NOTE : In case the reader is predisposed to believe that the following account is an invented piece of writing merely to amuse him, I’ll leave him to learn the lesson from his own experiences, or as Oscar Wilde said it once in his famous play (and repeated it in all subsequent plays), from his own mistakes. Much embarrassed as I am to admit it, all that is to follow did happen, and happened with that merciless cruelty with which life draws curtains from most of its plays.
———- The Story ———-
As I lay there on the sofa contemplating about the deeper issues of life, the creamy walls of my study were replaced by a vision of pink as my pretty little sister sailed in bubbling with excitement.
“See here, I bought a Cadbury for my zoology teacher,” she did not stop for me to react, “do you think it will do?”
I couldn’t see why a free bar of chocolate wouldn’t do for anybody, but experience has taught me better than to argue with girls. In this instance, however, before plunging into the usual acts of inattentive affirmation, I took a moment or two to feel puzzled. The age-old relationship between brothers and sisters is already going down the drains anyway, without the sisters buying expensive chocolates for their teachers.
“What for?”, I ejaculated, shocked at her frivolity in not spending that money to buy my protection against my future tyranny, unscheduled but inevitable.
“Ooph, it’s the birthday tomorrow.”, she said in a voice that teachers reserve for the student who has failed to grasp the obvious. In hindsight, it occurs to me that she might have thrown a contemptuous look or two as well, which, I am sad to report, were unceremoniously lost on me.
“Lucky bastard,” I thought to myself. Nobody ever gave me chocolates on my birthday. On all my birthdays after I turned twelve, I had to be away from home and my friends on one pretext or the other. I did get a chance to spend my last birthday at home, but it only served to demonstrate what idiots I had for friends. In spite of my chronic aversion to cards of any sort, many of them gifted me the same birthday card in an effort to outspend each other.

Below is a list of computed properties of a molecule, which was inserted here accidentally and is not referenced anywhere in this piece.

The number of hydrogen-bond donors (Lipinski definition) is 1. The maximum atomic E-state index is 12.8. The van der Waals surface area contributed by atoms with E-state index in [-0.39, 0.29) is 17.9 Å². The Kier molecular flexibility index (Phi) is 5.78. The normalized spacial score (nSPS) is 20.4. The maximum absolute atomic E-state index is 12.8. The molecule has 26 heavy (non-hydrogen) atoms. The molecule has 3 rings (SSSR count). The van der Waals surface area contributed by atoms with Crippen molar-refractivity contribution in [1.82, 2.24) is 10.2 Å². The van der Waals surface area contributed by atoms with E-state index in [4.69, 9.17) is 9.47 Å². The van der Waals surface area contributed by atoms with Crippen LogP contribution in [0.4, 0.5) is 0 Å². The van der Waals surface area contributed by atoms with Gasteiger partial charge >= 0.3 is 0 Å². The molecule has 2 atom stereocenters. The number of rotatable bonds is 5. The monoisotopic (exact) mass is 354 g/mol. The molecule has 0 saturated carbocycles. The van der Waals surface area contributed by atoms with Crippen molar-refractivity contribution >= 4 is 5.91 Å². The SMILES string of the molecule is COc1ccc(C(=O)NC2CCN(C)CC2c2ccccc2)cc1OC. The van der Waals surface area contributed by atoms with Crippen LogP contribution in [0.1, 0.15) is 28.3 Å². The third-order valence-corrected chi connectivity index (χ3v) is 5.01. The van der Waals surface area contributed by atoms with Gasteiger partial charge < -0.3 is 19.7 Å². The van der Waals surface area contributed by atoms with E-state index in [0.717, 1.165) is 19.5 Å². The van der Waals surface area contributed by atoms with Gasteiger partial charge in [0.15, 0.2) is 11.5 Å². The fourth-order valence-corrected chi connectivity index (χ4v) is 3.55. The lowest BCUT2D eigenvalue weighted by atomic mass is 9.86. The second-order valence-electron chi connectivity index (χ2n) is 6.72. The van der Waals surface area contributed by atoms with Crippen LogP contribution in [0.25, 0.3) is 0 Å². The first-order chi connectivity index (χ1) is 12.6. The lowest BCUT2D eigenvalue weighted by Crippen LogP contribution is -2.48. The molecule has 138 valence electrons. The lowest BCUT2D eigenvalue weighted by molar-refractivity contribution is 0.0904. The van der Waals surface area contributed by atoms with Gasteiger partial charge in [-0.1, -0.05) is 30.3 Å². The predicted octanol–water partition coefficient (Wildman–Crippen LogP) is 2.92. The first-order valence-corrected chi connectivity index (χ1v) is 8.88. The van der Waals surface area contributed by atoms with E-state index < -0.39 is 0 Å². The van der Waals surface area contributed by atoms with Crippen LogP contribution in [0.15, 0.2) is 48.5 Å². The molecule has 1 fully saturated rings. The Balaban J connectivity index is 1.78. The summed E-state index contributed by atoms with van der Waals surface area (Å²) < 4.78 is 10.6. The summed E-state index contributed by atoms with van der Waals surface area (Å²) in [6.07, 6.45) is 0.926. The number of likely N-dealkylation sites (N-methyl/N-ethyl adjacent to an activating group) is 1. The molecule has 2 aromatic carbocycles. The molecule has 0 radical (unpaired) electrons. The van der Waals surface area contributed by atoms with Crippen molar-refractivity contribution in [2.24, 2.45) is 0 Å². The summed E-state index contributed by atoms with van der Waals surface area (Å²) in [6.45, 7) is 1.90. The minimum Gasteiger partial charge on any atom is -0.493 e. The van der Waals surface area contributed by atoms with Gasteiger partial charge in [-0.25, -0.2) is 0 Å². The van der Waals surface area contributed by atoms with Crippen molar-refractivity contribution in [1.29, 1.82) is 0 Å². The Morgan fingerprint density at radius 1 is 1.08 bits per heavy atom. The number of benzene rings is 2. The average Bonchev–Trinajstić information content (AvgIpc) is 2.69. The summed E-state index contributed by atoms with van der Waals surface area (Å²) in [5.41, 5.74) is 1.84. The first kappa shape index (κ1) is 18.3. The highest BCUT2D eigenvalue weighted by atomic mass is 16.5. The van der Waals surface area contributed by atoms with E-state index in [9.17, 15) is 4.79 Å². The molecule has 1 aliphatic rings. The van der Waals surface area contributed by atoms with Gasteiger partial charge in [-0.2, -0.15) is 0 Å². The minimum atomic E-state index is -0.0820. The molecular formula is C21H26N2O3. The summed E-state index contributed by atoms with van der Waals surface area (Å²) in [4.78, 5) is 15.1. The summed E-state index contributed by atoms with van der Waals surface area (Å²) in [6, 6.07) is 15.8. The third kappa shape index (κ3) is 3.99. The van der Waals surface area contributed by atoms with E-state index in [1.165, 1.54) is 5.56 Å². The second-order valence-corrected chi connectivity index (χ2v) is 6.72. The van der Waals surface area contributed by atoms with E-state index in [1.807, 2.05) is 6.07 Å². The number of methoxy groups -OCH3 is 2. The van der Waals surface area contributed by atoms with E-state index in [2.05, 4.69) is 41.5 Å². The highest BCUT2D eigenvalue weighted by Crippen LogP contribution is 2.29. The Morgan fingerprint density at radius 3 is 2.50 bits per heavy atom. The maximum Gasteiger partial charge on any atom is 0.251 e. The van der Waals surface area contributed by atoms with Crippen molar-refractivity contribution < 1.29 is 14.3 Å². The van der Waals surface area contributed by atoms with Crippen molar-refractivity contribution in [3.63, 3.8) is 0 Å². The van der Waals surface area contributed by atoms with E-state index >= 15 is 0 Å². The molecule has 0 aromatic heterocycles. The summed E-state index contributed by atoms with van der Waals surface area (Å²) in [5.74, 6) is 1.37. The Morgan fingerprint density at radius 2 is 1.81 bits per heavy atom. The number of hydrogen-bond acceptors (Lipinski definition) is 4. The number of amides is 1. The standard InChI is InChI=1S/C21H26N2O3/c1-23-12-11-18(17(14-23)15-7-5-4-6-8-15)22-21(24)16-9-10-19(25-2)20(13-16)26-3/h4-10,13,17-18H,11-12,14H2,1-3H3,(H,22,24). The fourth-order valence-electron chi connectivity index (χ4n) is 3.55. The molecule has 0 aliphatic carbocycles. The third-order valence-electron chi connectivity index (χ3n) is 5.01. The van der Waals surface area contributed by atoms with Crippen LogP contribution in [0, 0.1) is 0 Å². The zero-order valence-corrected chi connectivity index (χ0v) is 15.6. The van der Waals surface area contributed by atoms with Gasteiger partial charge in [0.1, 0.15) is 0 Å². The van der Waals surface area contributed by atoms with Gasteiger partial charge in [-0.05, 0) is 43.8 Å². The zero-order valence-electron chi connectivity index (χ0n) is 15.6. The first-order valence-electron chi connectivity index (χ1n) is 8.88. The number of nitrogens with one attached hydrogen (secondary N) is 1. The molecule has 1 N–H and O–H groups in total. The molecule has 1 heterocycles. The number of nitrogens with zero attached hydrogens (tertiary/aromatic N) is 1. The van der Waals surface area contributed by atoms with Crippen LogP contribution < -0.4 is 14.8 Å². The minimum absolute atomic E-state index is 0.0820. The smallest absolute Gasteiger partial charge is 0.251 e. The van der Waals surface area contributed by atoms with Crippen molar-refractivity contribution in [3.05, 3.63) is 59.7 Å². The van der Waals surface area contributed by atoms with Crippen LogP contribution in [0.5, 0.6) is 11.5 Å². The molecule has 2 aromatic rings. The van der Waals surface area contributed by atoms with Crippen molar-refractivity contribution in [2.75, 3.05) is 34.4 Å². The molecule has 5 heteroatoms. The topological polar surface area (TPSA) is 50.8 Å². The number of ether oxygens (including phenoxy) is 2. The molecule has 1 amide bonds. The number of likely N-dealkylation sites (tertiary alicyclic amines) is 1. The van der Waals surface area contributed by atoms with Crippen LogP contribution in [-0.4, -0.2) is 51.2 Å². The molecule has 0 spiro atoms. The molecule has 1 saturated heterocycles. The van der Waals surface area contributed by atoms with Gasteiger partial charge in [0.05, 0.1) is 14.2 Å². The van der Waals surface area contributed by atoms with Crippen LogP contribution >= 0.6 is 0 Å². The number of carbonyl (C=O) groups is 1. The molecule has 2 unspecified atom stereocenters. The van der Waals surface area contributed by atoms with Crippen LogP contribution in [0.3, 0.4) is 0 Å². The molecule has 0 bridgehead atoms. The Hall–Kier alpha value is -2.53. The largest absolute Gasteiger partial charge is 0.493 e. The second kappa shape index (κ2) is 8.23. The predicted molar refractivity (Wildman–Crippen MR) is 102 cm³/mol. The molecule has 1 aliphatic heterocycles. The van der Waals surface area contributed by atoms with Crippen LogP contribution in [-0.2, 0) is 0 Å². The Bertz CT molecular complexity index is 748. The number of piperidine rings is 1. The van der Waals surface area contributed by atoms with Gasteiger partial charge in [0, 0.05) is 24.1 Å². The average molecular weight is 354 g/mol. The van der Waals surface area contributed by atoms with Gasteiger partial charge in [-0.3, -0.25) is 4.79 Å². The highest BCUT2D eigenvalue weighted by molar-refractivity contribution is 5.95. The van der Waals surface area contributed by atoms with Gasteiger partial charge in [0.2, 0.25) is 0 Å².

My reverie was presently broken by the return of my sister who, before I could say anything further, again said breathlessly, “I bought this one for my botany teacher, do you think he will mind?”
I never knew if the botany teacher minded it or not, but I certainly did. I mean, what sort of people give away presents to botany teachers to celebrate the birthdays of zoology teachers? And why are brothers not included in this scheme of public charity? I again asked, choked with incredulity, “What for?”
She really lost her patience this time. “What’s wrong with you? For the birthday!”
I was amazed. So far, I had encountered coincident birthdays only in probability textbooks, where you had to lock up 23 people in a single room to have it more likely than unlikely that two of them have the same birthday. I imagine that this fact, had it been known to the victims of the black hole of Calcutta, could have been a source of some solace to them. Instead for struggling for space and air which only hastened their end, they could have spent their time more amicably inquiring after each other’s birthdays. With 146 (probably more) people in one room, some two of them were bound to have the same birthday (I am too lazy to compute the exact probability). It was a remarkable probabilistic event by any standard. But alas! We are perpetually occluded to the future, both immediate and distant, that many a times robs us of the simple pleasures of finding out the birthdays of our fellow human beings.
I speak from experience. Had I known my own fate that followed, I would definitely have made sure that I slept each night with a list of birthdays under my pillow. However, at that moment, unaware of the future tidings of hatred and disgust and physical assault about to be unleashed on me, I was busy contemplating possible shift of my research interests to the theory of probability, where I could imagine spending the rest of my life peacefully dropping pins on a rug and drawing coloured balls from urns, occasionally with the pleasant task of putting them back. I’ll probably not get a chance to lock more than 23 people in the same room; but then, one can not have everything in life.
My little sister broke in at this point, asking me what I was frowning about. I broke into a smile, said it was nothing. As an afterthought, I added that it was a curious fact that both her zoology and botany teachers had the same birthday.
While I took the beating of a lifetime, I am sure that the victims of the Calcutta black hole smiled from the heaven above on my presumptive folly in advising them to find each other’s birthday.
Keep your sisters close, and a list of their birthdays closer.